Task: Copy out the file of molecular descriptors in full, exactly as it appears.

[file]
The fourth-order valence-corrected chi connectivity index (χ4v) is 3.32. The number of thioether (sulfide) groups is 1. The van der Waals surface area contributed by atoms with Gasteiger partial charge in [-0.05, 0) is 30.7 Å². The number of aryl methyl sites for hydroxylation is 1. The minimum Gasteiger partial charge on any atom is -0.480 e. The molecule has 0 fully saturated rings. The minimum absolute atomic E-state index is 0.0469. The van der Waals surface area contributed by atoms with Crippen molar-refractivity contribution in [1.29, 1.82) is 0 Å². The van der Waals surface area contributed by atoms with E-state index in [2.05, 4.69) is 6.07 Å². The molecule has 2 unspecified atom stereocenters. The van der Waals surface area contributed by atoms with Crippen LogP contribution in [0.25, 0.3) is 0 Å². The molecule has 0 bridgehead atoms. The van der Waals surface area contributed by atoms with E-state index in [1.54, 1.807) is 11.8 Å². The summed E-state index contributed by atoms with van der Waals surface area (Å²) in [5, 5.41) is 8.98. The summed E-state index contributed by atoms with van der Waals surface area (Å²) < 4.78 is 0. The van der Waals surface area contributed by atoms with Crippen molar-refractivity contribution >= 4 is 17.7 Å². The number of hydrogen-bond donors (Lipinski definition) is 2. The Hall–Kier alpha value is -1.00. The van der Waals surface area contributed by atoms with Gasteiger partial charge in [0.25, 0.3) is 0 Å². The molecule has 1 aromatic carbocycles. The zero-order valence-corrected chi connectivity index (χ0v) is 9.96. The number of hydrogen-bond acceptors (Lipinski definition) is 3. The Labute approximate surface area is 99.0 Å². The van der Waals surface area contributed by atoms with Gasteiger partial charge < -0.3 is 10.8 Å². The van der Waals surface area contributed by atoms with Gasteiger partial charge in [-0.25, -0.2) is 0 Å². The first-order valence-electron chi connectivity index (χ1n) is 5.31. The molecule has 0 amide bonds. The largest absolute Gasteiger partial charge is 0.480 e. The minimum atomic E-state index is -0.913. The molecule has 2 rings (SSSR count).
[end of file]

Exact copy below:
The fourth-order valence-corrected chi connectivity index (χ4v) is 3.32. The number of thioether (sulfide) groups is 1. The van der Waals surface area contributed by atoms with Gasteiger partial charge in [-0.05, 0) is 30.7 Å². The number of aryl methyl sites for hydroxylation is 1. The minimum Gasteiger partial charge on any atom is -0.480 e. The molecule has 0 fully saturated rings. The minimum absolute atomic E-state index is 0.0469. The van der Waals surface area contributed by atoms with Crippen molar-refractivity contribution in [1.29, 1.82) is 0 Å². The van der Waals surface area contributed by atoms with E-state index in [2.05, 4.69) is 6.07 Å². The molecule has 2 unspecified atom stereocenters. The van der Waals surface area contributed by atoms with Crippen LogP contribution in [0.25, 0.3) is 0 Å². The molecule has 0 bridgehead atoms. The van der Waals surface area contributed by atoms with E-state index in [1.54, 1.807) is 11.8 Å². The summed E-state index contributed by atoms with van der Waals surface area (Å²) in [5, 5.41) is 8.98. The summed E-state index contributed by atoms with van der Waals surface area (Å²) < 4.78 is 0. The van der Waals surface area contributed by atoms with Crippen molar-refractivity contribution >= 4 is 17.7 Å². The number of hydrogen-bond donors (Lipinski definition) is 2. The Hall–Kier alpha value is -1.00. The van der Waals surface area contributed by atoms with Gasteiger partial charge in [0.25, 0.3) is 0 Å². The molecule has 1 aromatic carbocycles. The zero-order valence-corrected chi connectivity index (χ0v) is 9.96. The number of hydrogen-bond acceptors (Lipinski definition) is 3. The Labute approximate surface area is 99.0 Å². The van der Waals surface area contributed by atoms with Gasteiger partial charge < -0.3 is 10.8 Å². The van der Waals surface area contributed by atoms with Gasteiger partial charge in [-0.25, -0.2) is 0 Å². The first-order valence-electron chi connectivity index (χ1n) is 5.31. The molecule has 0 amide bonds. The largest absolute Gasteiger partial charge is 0.480 e. The minimum atomic E-state index is -0.913. The molecule has 2 rings (SSSR count).